Thursday, September 25, 2008

Awkward moments in Scouting

I have been the Webelos leader now for almost 4 weeks and I have already severely traumatized at least one of my boys as well as freaking several more of them out.

The boys meet at my house after school. We start with a healthy snack (we previously learned about Fitness), have a little flag ceremony, say the scout oath, and we were off on a fieldtrip. I had 6 boys and we loaded into the car. It was my original plan to go to the County Commissioner's office but they were in budget meetings. Not a problem as I decided on the Humane Society which is not only close, but it too would fulfill a citizenship item.

The Humane Society people were great. Steven met us to take us on a tour. Our first stop was in the room where you can pick out a cat to adopt. All of the boys headed in except one. I encouraged this scout to come in, but he just shook his head no. It took a minute for him to tell me he was allergic to cats. Oops. OK. He could just wait out until the next room. The next room was the kitten room. Ok, keep waiting outside. We learned that they have to name over 3000 animals each year (the cat named 'Godzilla' prompted this tidbit of info). Then it was on to the room where they give shots to new animals. They were washing little cats in there. Maybe the next room. Sick cats. OK, there have got to be some dogs in this place, I can hear them. When are we getting to the dogs?

Then we got to the puppy room. Yeah! Everyone could happily participate without fear of swollen eyes or hives. This was getting good. We saw the operating room (cat free) then outside to see the dog's play area. They put out 4 dogs at a time to play during the day. The only place left was the rows of dog kennels (this is actually where we found Daisy a few months ago... but that's another story). Our guide explained the procedures and treatment of the dogs before he let us go up and down the aisles because it gets too loud from barking once you go see the dogs. After his talk, he turned us loose.

We walked single-file up and down the rows. There were cute dogs. Big dogs. Little dogs. Scrappy dogs. No cats. Yeah. This was good. Then all of the sudden, we passed a kennel with a large Lab-mix looking dog. One of the scouts stopped and said, "Hey, that looks like my old dog!" Hmm. Each of the kennels has a picture of the animal and it's name. "Hey, that's my old dog's name, but it's spelled different." I could see what was happening and I was anxious to keep moving. I encouraged the boys to keep walking, I could hear my voice getting higher pitched. My son Seth chimed in that he too thought that looked like the same dog. Argh... Let's go see the Chihuahua puppies on the other aisle... Wow, we need to wrap this up... We have been here a while. I could see tears in the eyes of the boy as he considered the idea that this might be his dog. I was feeling panicked and a little sick.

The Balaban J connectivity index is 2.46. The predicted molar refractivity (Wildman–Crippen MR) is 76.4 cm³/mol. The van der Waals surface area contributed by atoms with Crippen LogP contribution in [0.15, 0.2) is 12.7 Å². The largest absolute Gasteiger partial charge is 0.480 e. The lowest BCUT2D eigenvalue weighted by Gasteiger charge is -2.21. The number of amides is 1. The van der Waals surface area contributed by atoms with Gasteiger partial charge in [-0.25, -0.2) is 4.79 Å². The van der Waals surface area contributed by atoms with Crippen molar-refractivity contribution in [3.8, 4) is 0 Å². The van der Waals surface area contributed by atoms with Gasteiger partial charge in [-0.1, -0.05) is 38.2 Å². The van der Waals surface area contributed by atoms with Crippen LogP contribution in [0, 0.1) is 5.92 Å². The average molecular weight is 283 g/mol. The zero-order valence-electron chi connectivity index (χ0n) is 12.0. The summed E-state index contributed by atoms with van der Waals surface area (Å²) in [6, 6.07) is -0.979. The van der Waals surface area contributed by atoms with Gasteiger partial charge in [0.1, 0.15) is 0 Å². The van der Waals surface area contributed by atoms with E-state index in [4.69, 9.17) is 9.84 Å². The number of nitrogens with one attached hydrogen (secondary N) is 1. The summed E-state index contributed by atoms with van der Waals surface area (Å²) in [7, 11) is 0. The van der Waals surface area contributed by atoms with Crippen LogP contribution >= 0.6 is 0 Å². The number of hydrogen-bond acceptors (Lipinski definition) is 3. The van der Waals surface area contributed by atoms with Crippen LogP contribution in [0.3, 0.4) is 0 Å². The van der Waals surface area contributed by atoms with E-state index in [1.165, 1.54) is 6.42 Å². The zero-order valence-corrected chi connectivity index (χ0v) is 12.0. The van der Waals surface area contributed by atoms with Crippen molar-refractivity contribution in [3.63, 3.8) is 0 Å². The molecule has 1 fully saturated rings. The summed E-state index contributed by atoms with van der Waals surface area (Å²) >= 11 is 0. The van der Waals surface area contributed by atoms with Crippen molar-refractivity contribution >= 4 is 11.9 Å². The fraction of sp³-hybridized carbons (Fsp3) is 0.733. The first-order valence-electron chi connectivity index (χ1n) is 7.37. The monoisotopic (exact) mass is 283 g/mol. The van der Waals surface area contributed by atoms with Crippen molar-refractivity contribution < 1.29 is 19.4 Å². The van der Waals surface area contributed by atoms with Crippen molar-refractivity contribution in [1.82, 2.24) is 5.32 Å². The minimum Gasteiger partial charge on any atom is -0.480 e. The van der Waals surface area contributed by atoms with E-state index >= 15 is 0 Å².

I knew exactly what happened. It WAS his dog!! His former family pet was in a kennel at the Humane Society!!!

His mom told me the whole story weeks ago. This dog had been a fairly new addition to their family and was trashing everything. The kids came home one day a few weeks ago to find he was gone. His mom told their family that she had taken the dog to a new home with lots of land to run and a nice couple to take care of him. I knew the truth and there was nothing I could do to put the proverbial cat back in the bag. I could have argued that this might just LOOK like his old dog, but with 3000 names to choose from, how did they pick his dog's same name? Do you ever get that blank look while you are screaming inside your head?
Luckily, it really was time to go and we loaded into the car. This boy got into the front seat and we drove home. I had all of the boys run in to get their stuff so I could take them home and I asked this boy to stay in the car. I put my hand on his shoulder and said 'I don't know if that was your dog, but if it wasn't, what will happen to him?' He shrugged. 'He is going to be adopted by a family that loves him. What if it is your dog?' He started bawling. 'He will still be adopted by a family that really, really loves him. He is going to be happy no matter what.' Probably not the comforting words he was needing to hear, but I gave it my best shot. I gave him a little shoulder hug and he swallowed his tears just in time for the other scouts return.

After dropping everyone home, I tried calling both parents to give them a heads up but was unsuccessful. I called his mom tonight and apologized for permanently scarring her sweet son. She is a good friend of mine and I felt awful. She was nice and said he would be all right, but I still feel sad and somewhat ill. The whole 'allergic to cats' thing I was worrying about seems inconsequential. I guess it is all relative. I have heard lots of crazy stories about scouts, and now I have my own awkward moment.

1 comment:

meegz said...

I think those awkward moments are unavoidable -- at least for me they are.
During Pack night last month I was awarding a boy his Arrow of Light -- I made a HUGE deal about it and said many other boys have received it. I turned to a few of the Den Chiefs and asked them if they'd received theirs. I ASSUMED they all had(they are so excited about scouting) some said yes, one sheepishly said no and hung his head. I was sooooo sad for him. His mom told me later that the scouting program in our ward has gotten him excited about scouting and he wasn't so excited in his other Unit. She said that since he didn't get his arrow of light he is much more motivated to get his Eagle. Bittersweet I guess. Anyway -- that was awkward!:)

I must say I am VERY impressed they were all in uniform. Way to represent. I am a huge fan of those cute things -- especially on field trips. UNITY!:) Thanks for your hard work.